Using a Capo on Your Guitar
A capo, which is short for capotasto, is a device that attaches to your guitar fretboard to raise the pitch of the open strings. A capo allows you to play in different positions and keys, but keep the same familiar chord fingerings you use at the end of the neck in the open position.
Another reason guitarists use capos is to take advantage of favorable chord voicings that occur only as open forms.
Transposing up to new keys with a capo is as easy as it gets. If you know how a song is played in the open position, add a capo at some other fret and duplicate the same fingerings ahead of it, as if the capo were the nut. Voilà! New key.
Taking advantage of favorable chord voicings is easy, too. If you want a song in the key of A to use the chord voicings found in the key of G, then add a capo to the second fret. Now you play the key of A’s three main chords — A, D, and E — using the fingerings and voicings of G, C, and D. If you want to stay in the key of A, but you prefer the chord voicings found in the key of E, place the capo at the fifth fret, and using fingerings for E, A, and B.
Getting back to transposing, if you want to move to a lower key, you have to work out the changes with different chord forms, as if you were playing in a different open-position key. For example, if you want to transpose down from the key of G, but still play in a key that utilizes open strings, the next key to play in is E, which is a change of three frets or one-and-a-half steps. If the key of E transposes the music too far down, add a capo to bring it up. At the first fret, an E chord becomes F. At the second fret, it becomes F#. If transposing down to E is not far enough, move backward from it to D. The key of D works well in the open position, and if it’s too low, you can always bring it up with a capo.
The keys that work best in the open position are C, A, G, E, and D. These are the same chord forms that make up the so-called CAGED system. Their relative minor keys are included. Other keys can be partially played in the open position, like F and B, but require more use of barre chords and so are not typically considered for capo use.
As you use a capo, you should know where the root is located in every open-position chord you play. Likewise, you should know the notes up the neck, a least on the strings where chord roots lie. For example, when you play G in the open position, you should know that the root, G, is under your finger at the third fret of the sixth string. When you use the same fingering two frets higher with a capo, you should know that the root, which is now at the fifth fret of the sixth string, has changed to A. Positioning a G-chord fingering at the seventh fret is B, eighth fret is C, and so on. Likewise, you should know that the root of an open-position C chord is under your third finger on the fifth string, and know the notes on the fifth string all the way up the neck. Transposing a D-chord fingering is a bit trickier because its root lies on the fourth string, which is a string that guitarists don’t learn the notes on as well as strings six and five; however, you can easily use octaves to trace any note on the fourth string to the sixth string.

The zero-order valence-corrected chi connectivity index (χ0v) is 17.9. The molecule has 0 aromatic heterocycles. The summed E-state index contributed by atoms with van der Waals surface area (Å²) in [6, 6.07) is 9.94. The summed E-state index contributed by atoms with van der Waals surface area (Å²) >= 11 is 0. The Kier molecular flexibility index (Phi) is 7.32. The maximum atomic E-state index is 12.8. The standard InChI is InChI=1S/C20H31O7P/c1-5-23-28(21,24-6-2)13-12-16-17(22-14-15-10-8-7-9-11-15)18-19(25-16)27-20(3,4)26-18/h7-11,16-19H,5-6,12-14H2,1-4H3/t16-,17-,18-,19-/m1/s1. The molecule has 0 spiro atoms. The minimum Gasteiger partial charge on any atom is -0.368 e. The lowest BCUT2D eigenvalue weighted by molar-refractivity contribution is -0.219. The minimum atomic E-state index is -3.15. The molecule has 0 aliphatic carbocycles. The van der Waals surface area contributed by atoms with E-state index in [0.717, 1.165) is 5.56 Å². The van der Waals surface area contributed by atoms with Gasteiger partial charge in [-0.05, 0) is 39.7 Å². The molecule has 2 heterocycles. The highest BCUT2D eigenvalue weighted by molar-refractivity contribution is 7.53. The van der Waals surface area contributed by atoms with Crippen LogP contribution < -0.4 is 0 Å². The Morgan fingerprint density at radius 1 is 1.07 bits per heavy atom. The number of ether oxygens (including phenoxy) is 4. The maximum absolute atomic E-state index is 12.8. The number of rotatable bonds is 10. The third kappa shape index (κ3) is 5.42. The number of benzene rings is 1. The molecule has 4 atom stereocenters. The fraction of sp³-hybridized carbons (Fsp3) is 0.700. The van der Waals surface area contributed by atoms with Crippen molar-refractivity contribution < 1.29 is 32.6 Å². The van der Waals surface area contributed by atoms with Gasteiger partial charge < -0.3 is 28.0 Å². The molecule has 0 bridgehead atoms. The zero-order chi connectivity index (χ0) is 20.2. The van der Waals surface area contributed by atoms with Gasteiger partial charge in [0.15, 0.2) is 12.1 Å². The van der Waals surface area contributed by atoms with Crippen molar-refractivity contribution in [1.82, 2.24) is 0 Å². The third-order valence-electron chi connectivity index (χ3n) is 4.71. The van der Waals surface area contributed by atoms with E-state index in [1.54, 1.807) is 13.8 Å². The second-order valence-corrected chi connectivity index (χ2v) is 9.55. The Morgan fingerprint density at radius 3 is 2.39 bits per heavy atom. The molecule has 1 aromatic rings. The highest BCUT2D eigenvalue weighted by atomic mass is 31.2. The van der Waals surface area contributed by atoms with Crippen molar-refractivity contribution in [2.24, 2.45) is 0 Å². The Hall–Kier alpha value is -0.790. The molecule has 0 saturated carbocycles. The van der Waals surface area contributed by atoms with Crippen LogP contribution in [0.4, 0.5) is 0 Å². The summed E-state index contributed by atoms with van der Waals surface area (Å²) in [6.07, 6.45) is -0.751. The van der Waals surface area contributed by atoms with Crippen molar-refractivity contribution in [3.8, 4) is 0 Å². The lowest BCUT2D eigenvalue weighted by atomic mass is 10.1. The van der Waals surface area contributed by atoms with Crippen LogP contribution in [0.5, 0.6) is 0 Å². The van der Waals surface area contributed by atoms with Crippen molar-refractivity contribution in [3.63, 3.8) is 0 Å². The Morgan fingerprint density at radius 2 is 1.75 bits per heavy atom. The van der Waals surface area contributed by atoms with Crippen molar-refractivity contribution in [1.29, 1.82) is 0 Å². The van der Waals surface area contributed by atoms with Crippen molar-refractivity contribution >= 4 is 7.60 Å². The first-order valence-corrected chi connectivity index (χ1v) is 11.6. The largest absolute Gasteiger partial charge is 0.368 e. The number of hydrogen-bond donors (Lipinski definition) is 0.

Whenever a capo and familiar open-position chord fingerings are in use, always look at the roots in each chord shape to determine their actual notes. For example, if you use the fingerings for G, C, D, and Em with a capo at the second fret, you should know that you’re actually playing the chords:
A (root on sixth string, fifth fret)
D (root on fifth string, fifth fret)
E (root on fourth string, second fret )
F#m (root on sixth string, second fret).
If it helps, first play the chord roots without a capo in their actual locations; then add the capo and rehearse the real notes again before playing the chords. Finally, play the familiar open-position fingerings and keep in mind the actual chords.
Capos are also great for avoiding unnecessary barre chords that result in flat and sharp keys. If a piece of music is in Ab, a key with no open-position chords, rather than play it using barre chords, arrange to play it with a capo using open-position fingerings. Remember from the previous example that placing a capo at the second fret and using chord fingerings from the key of G actually produces the key of A. Move the capo down one fret and this key of A becomes Ab. Move it up and it becomes A#, or Bb, and so on.
Refer to the following handy chart to get to know your options when using a capo to play the three main chords in the key of C. The chord names in parentheses reference the forms that you use in each position, but the actual chords remain C, F, and G throughout.
|Chord Fingerings||Capo Placement|
|C fingerings (C F G)||No capo|
|A fingerings (A D E)||Capo 3|
|G fingerings (G C D)||Capo 5|
|E fingerings (E A B)||Capo 8|
|D fingerings (D G A)||Capo 10|
Notice that the fingerings from position to position follow the order of the CAGED system. All keys connect positions in this order C, A, G, E, D, C, A, G, and so on — they just start at different points in the loop. In other words, if you start off in the key of A, the next position is based on G-chord fingerings, then E, D, and C as you move up the neck with the capo. If you start out in the key of E, the next position is based on D, and so on. You know your capo is in the right position when the chord root notes match the chords you’re intending to play.